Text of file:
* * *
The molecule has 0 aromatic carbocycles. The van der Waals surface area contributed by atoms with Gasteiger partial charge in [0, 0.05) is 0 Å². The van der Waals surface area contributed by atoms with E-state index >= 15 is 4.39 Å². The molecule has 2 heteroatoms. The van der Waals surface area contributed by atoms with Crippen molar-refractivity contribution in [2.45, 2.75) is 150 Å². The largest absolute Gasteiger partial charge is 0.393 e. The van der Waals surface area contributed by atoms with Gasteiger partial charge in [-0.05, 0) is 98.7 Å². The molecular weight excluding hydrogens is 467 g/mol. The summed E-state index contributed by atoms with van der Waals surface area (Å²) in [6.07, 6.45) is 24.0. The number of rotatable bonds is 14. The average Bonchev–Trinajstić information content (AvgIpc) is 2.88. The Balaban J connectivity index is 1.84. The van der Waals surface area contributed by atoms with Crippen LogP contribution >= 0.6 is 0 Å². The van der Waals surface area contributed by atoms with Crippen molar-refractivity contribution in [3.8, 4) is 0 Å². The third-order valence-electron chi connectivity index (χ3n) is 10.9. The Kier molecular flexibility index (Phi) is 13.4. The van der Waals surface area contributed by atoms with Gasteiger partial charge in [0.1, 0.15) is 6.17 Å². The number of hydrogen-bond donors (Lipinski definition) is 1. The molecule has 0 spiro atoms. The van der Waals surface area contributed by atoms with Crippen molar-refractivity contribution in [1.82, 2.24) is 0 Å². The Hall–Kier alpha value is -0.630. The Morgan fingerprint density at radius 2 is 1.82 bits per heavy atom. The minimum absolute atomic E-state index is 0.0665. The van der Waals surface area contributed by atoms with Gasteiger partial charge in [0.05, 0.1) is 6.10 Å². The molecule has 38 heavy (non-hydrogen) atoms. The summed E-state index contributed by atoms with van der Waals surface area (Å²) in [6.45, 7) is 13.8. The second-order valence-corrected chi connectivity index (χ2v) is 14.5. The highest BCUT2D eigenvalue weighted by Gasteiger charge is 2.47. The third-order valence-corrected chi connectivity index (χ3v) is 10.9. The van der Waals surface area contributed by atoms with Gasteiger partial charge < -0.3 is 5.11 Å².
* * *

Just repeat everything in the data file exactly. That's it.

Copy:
The molecule has 0 aromatic carbocycles. The van der Waals surface area contributed by atoms with Gasteiger partial charge in [0, 0.05) is 0 Å². The van der Waals surface area contributed by atoms with E-state index >= 15 is 4.39 Å². The molecule has 2 heteroatoms. The van der Waals surface area contributed by atoms with Crippen molar-refractivity contribution in [2.45, 2.75) is 150 Å². The largest absolute Gasteiger partial charge is 0.393 e. The van der Waals surface area contributed by atoms with Gasteiger partial charge in [-0.05, 0) is 98.7 Å². The molecular weight excluding hydrogens is 467 g/mol. The summed E-state index contributed by atoms with van der Waals surface area (Å²) in [6.07, 6.45) is 24.0. The number of rotatable bonds is 14. The average Bonchev–Trinajstić information content (AvgIpc) is 2.88. The Balaban J connectivity index is 1.84. The van der Waals surface area contributed by atoms with Crippen LogP contribution >= 0.6 is 0 Å². The van der Waals surface area contributed by atoms with Crippen molar-refractivity contribution in [3.8, 4) is 0 Å². The third-order valence-electron chi connectivity index (χ3n) is 10.9. The Kier molecular flexibility index (Phi) is 13.4. The van der Waals surface area contributed by atoms with Gasteiger partial charge in [0.1, 0.15) is 6.17 Å². The number of hydrogen-bond donors (Lipinski definition) is 1. The molecule has 0 spiro atoms. The van der Waals surface area contributed by atoms with Crippen molar-refractivity contribution in [1.82, 2.24) is 0 Å². The Hall–Kier alpha value is -0.630. The Morgan fingerprint density at radius 2 is 1.82 bits per heavy atom. The minimum absolute atomic E-state index is 0.0665. The van der Waals surface area contributed by atoms with Gasteiger partial charge in [0.05, 0.1) is 6.10 Å². The molecule has 38 heavy (non-hydrogen) atoms. The summed E-state index contributed by atoms with van der Waals surface area (Å²) in [6.45, 7) is 13.8. The second-order valence-corrected chi connectivity index (χ2v) is 14.5. The highest BCUT2D eigenvalue weighted by Gasteiger charge is 2.47. The third-order valence-corrected chi connectivity index (χ3v) is 10.9. The van der Waals surface area contributed by atoms with Gasteiger partial charge < -0.3 is 5.11 Å².